News Media Icon News Media

One Flew Over the Darwinists’ Nest

Sean Carroll is one of those open-minded science types who are always generously offering the rest of us lectures on the importance of intellectual freedom and open inquiry–at least when the subject of discussion is buried in the annals of history. When it comes to people debating issues today, however, there are other things which must be taken into consideration.

Like whether Carroll agrees with them.
He is particularly upset about running a dialogue between John McWhorter and Intelligent Design advocate Michael Behe, a professional scientist. “Unfortunately,” he says, “I won’t be appearing on any more.”
So there. is a site that bills itself as “a place where great minds don’t think alike,” a slogan that sounds suspiciously like a description of a place where great minds don’t actually think alike. Carroll’s problem with the site is that it included a dialogue with someone he doesn’t think like–namely, Michael Behe–and he doesn’t think this is something that a site designed for discussion between people who don’t agree should do.

Here is Carroll, expounding on his reasons from opposing open discussion on

Here’s the distinction I want to draw, which might admittedly be a very fine line. If someone wants to talk about ID as a socio/religio/political phenomenon worth of study by anthropologists and sociologists, that’s fine. (Presumably the right people to have that discussion are anthropologists or sociologists or historians/philosophers of science, not biochemists who have wandered into looney land.) If someone wants to talk to someone who believes in ID about something that person has respectable thoughts about, that would also be fine with me. If you want to talk to a theologian about theology, or a politician about politics, or an artist about art, the fact that such a person has ID sympathies doesn’t bother me in the least.

But if you present a discussion about the scientific merits of ID, with someone who actually believes that such merits exist — then you are wasting my time and giving up on the goal of having a worthwhile intellectual discussion. Which is fine, if that’s what you want to do. But it’s not an endeavor with which I want to be associated.

In other words, a site dedicated to discussions between people who don’t agree shouldn’t run any dialogues that include people who don’t agree with Carroll. And if it does, then Carroll’s not going to be associated with it. He’ll just go back over to his own blog, where, if he gets into a debate, he will at least be assured that his opponent will agree with him.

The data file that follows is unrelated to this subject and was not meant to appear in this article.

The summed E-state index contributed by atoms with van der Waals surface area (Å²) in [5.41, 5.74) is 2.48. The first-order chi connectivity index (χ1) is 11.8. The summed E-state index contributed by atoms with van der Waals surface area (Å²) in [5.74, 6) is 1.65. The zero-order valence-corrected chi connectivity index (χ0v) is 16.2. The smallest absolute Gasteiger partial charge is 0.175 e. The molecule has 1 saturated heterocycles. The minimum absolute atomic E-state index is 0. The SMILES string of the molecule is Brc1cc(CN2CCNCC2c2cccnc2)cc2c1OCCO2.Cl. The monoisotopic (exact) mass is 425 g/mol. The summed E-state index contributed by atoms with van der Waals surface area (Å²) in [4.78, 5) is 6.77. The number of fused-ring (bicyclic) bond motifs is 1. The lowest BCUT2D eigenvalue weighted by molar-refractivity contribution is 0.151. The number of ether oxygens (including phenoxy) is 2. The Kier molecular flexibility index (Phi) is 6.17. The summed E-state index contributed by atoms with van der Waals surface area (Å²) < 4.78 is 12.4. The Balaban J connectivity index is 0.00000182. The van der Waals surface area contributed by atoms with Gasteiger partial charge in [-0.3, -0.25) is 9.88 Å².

G. K. Chesterton and George Bernard Shaw once debated the question, “Do we agree?” Carroll and are now debating the question of whether two people who don’t agree should debate the question of whether two people who don’t agree should debate. About whether two people who don’t agree should debate, that is.

Of course, the difference is that Chesterton and Shaw conducted their debate in full knowledge that it was a joke.
After Bloggingheads-tv posted the dialogue, it apparently received complaints from Carroll and his allies, on the grounds that people like Behe were “crackpots.” So it took the post down. But then the hard-to-please Carroll, who complained that the site should never have posted the dialogue in the first place, got upset when the site took it down:

Then, to make things more bizarre, the dialogue suddenly disappeared from the site. I still have very little understanding why that happened. The reason given was that it was removed at McWhorter’s behest, because he didn’t think it represented him, Behe, or very well. I’m sure that is the reason it was removed, although I have no idea what McWhorter was thinking — either when he proposed the dialogue, or while he was doing it, or when he asked that it be taken down.

In other words, Carroll complained about the post being put up. took the post down. Then Carroll complained that the site took the post down.

If only would act in as non-erratic a fashion as Carroll, maybe he would come back and be associated with the site again. Then it wouldn’t, like, be so bizarre.

But Carroll gives the reason he was upset that the site took the post down:

That feeds right into the persecution complex of the creationists, who like nothing more than to complain about how they are oppressed by the system.

Carroll is against giving people he disagrees with any excuse to complain that they are oppressed by the system. And the best way to do that, he suggests, is by never giving them a chance to speak in the first place. It’s so simple, really.
Oh, but then there’s the last part of the saga: put the post back up! And if you think this pleased the dyspeptic Carroll, why, you’re just not paying attention.

Remember, these Intelligent Design people are crackpots. Unlike Carroll. Who’s not.